In a dynamic language, why % operator asks user for type info?

star.public at gmail.com star.public at gmail.com
Tue Jul 17 18:46:37 CEST 2007


On Jul 17, 2:19 am, Paddy <paddy3... at googlemail.com> wrote:
> On Jul 17, 1:10 am, Karthik Gurusamy <kar1... at gmail.com> wrote:
>
>
>
>
>
> > Hi,
>
> > The string format operator, %, provides a functionality similar to the
> > snprintf function in C. In C, the function does not know the type of
> > each of the argument and hence relies on the embedded %<char>
> > specifier to guide itself while retrieving args.
>
> > In python, the language already provides ways to know the type of an
> > object.
>
> > So in
>
> > output = '%d foo %d bar" % (foo_count, bar_count),
> > why we need to use %d? I'm thinking some general common placeholder,
> > say %x (currently it's hex..) could be used.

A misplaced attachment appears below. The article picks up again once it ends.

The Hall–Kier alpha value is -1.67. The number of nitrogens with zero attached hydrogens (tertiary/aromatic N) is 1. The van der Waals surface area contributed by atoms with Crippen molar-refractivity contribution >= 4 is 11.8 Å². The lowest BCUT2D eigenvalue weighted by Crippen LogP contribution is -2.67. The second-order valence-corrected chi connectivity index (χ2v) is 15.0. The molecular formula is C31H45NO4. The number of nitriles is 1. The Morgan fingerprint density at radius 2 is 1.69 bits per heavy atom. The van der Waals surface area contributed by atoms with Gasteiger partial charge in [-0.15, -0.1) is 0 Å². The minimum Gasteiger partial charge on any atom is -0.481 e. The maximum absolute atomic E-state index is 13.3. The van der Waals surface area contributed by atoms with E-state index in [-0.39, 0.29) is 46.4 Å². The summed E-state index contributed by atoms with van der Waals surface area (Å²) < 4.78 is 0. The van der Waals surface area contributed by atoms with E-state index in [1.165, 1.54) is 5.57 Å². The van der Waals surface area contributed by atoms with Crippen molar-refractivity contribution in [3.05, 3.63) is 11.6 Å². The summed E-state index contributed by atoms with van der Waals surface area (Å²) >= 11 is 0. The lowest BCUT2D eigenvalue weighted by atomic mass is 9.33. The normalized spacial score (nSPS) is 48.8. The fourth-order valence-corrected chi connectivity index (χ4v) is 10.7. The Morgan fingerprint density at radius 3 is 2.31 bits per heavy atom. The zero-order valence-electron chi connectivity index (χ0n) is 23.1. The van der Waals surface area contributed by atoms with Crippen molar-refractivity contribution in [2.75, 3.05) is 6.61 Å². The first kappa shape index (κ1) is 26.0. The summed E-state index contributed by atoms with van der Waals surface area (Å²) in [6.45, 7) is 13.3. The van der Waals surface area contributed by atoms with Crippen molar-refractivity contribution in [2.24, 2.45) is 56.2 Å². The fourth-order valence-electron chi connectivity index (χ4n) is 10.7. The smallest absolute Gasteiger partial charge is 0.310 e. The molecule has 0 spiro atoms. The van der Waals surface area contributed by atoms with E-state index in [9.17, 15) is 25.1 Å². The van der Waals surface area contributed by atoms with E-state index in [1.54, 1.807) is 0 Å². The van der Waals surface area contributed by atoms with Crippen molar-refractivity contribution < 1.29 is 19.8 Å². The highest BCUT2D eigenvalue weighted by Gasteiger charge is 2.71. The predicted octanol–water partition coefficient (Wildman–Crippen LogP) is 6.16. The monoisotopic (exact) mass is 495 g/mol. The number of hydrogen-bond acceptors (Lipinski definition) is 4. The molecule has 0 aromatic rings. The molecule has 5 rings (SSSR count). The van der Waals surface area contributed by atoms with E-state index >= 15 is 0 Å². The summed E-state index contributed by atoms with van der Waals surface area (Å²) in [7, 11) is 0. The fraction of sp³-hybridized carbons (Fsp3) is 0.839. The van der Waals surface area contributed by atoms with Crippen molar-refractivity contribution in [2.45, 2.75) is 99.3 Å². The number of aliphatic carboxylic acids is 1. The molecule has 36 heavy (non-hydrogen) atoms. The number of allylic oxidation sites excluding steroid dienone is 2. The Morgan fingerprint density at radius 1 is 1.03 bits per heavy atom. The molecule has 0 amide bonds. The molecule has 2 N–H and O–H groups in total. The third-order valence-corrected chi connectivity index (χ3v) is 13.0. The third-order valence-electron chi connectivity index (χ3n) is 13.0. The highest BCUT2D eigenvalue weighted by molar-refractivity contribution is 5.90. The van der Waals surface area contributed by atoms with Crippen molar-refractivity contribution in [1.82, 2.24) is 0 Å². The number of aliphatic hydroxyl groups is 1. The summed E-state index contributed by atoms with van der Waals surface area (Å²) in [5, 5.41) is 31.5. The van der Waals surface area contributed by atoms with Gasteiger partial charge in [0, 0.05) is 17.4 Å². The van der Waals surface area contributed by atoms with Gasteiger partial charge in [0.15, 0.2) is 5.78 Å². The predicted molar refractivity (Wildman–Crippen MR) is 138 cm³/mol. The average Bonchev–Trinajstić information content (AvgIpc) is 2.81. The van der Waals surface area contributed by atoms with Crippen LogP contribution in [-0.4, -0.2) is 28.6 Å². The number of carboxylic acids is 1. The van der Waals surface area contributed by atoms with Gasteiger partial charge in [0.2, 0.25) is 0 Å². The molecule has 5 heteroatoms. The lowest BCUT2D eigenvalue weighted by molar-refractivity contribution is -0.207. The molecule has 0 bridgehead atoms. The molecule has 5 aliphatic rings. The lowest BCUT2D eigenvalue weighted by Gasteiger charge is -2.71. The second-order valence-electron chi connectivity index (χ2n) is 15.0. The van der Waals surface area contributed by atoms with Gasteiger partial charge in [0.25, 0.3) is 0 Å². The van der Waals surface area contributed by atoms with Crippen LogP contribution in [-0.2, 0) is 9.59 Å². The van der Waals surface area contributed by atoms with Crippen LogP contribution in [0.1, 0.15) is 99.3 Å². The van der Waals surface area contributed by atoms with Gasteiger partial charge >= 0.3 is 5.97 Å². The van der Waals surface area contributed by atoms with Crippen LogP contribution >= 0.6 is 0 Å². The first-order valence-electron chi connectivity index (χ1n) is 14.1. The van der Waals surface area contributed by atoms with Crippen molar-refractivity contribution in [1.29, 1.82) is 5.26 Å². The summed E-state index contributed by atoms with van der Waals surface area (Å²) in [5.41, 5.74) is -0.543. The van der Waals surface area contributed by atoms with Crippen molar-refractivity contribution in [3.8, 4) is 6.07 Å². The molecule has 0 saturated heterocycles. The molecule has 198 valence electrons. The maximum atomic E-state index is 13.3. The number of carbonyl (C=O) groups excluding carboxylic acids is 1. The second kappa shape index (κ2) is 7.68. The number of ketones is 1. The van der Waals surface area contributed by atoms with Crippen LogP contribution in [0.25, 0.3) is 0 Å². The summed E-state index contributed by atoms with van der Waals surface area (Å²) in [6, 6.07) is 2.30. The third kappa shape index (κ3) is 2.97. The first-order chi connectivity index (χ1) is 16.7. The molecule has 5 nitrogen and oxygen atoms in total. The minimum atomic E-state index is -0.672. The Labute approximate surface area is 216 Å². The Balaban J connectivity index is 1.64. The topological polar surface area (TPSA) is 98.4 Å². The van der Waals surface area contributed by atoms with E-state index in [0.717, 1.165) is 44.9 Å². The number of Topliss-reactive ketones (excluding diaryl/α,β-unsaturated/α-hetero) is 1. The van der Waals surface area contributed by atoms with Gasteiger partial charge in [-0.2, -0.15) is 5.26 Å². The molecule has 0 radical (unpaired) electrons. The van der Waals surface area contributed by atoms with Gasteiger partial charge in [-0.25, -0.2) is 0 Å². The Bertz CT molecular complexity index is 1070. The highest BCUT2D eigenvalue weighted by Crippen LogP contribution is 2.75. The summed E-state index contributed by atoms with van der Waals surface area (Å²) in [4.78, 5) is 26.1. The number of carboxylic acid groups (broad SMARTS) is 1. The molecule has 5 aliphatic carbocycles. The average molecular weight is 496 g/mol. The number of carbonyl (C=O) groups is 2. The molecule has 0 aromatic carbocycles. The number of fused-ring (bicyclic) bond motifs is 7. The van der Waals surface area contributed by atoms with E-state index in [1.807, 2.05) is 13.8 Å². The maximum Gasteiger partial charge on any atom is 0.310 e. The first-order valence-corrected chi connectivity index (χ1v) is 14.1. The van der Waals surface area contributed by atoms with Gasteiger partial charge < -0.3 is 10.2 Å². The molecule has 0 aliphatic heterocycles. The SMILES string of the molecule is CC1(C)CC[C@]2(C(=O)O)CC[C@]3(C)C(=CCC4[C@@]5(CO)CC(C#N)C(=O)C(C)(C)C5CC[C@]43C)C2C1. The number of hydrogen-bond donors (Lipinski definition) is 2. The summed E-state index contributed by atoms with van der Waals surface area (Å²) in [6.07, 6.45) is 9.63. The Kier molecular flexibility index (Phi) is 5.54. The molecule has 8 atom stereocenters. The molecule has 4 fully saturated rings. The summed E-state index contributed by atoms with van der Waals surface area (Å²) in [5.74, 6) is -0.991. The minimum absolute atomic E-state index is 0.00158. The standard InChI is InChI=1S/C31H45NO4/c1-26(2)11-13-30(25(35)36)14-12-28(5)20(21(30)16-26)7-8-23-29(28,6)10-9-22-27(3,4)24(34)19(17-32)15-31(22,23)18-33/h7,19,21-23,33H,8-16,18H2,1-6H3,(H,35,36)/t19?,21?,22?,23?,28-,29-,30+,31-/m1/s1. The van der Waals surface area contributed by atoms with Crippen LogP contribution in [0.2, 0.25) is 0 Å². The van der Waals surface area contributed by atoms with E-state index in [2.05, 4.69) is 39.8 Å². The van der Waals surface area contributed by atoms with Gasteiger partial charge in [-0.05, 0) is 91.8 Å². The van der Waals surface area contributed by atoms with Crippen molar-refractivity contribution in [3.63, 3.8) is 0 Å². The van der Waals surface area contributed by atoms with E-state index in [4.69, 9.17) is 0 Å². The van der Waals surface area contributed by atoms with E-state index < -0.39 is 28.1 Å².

>
> > output = '%x foo %x bar" % (foo_count, bar_count).
> > Since % by definition is string formatting, the operator should be
> > able to infer how to convert each of the argument into strings.
>
> > If the above is the case, we could've avoided all those exceptions
> > that happen when a %d is specified but say a string is passed.
>
> > Thanks,
> > Karthik
>
> '%s' might be what your after as a more 'general purpose' moifier.
>
> - Paddy.- Hide quoted text -
>
> - Show quoted text -

It is good for that; I generally use %s until I decide that something
needs picky formatting.

--
a = '%s Weaver' % random.choice(['Lani','Star','Azure'])
a += 'is strange.'




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